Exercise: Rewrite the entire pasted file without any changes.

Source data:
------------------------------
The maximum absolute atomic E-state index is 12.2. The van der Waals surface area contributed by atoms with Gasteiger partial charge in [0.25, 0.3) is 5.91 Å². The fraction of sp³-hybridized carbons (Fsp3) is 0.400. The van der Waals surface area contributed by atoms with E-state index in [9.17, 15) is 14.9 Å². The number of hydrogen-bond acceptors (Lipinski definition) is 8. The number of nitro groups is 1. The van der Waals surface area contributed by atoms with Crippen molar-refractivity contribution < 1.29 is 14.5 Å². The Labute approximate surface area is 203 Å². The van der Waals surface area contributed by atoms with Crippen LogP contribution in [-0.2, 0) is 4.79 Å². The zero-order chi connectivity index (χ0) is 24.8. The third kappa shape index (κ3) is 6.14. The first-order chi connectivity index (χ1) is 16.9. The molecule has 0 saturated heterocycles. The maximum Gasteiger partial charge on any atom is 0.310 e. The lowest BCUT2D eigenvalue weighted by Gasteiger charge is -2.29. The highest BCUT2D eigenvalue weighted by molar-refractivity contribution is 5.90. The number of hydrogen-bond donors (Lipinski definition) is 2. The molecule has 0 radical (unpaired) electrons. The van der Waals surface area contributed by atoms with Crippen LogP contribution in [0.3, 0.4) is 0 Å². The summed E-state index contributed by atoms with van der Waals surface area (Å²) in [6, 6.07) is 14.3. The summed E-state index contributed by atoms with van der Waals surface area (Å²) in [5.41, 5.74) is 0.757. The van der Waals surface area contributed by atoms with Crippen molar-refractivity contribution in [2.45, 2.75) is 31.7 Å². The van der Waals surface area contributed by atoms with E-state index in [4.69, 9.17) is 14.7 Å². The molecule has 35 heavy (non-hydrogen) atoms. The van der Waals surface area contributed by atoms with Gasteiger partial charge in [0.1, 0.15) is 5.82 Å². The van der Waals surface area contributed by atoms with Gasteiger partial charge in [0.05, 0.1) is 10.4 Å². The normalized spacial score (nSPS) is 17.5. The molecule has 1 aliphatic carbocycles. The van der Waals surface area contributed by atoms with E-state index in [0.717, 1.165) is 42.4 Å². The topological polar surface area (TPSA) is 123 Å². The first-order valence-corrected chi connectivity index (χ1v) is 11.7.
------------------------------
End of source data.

The maximum absolute atomic E-state index is 12.2. The van der Waals surface area contributed by atoms with Gasteiger partial charge in [0.25, 0.3) is 5.91 Å². The fraction of sp³-hybridized carbons (Fsp3) is 0.400. The van der Waals surface area contributed by atoms with E-state index in [9.17, 15) is 14.9 Å². The number of hydrogen-bond acceptors (Lipinski definition) is 8. The number of nitro groups is 1. The van der Waals surface area contributed by atoms with Crippen molar-refractivity contribution < 1.29 is 14.5 Å². The Labute approximate surface area is 203 Å². The van der Waals surface area contributed by atoms with Crippen LogP contribution in [-0.2, 0) is 4.79 Å². The zero-order chi connectivity index (χ0) is 24.8. The third kappa shape index (κ3) is 6.14. The first-order chi connectivity index (χ1) is 16.9. The molecule has 0 saturated heterocycles. The maximum Gasteiger partial charge on any atom is 0.310 e. The lowest BCUT2D eigenvalue weighted by Gasteiger charge is -2.29. The highest BCUT2D eigenvalue weighted by molar-refractivity contribution is 5.90. The number of hydrogen-bond donors (Lipinski definition) is 2. The molecule has 0 radical (unpaired) electrons. The van der Waals surface area contributed by atoms with Crippen LogP contribution in [0.3, 0.4) is 0 Å². The summed E-state index contributed by atoms with van der Waals surface area (Å²) in [6, 6.07) is 14.3. The summed E-state index contributed by atoms with van der Waals surface area (Å²) in [5.41, 5.74) is 0.757. The van der Waals surface area contributed by atoms with Crippen molar-refractivity contribution in [2.45, 2.75) is 31.7 Å². The van der Waals surface area contributed by atoms with E-state index in [4.69, 9.17) is 14.7 Å². The molecule has 35 heavy (non-hydrogen) atoms. The van der Waals surface area contributed by atoms with Gasteiger partial charge in [0.1, 0.15) is 5.82 Å². The van der Waals surface area contributed by atoms with Gasteiger partial charge in [0.05, 0.1) is 10.4 Å². The normalized spacial score (nSPS) is 17.5. The molecule has 1 aliphatic carbocycles. The van der Waals surface area contributed by atoms with E-state index in [0.717, 1.165) is 42.4 Å². The topological polar surface area (TPSA) is 123 Å². The first-order valence-corrected chi connectivity index (χ1v) is 11.7.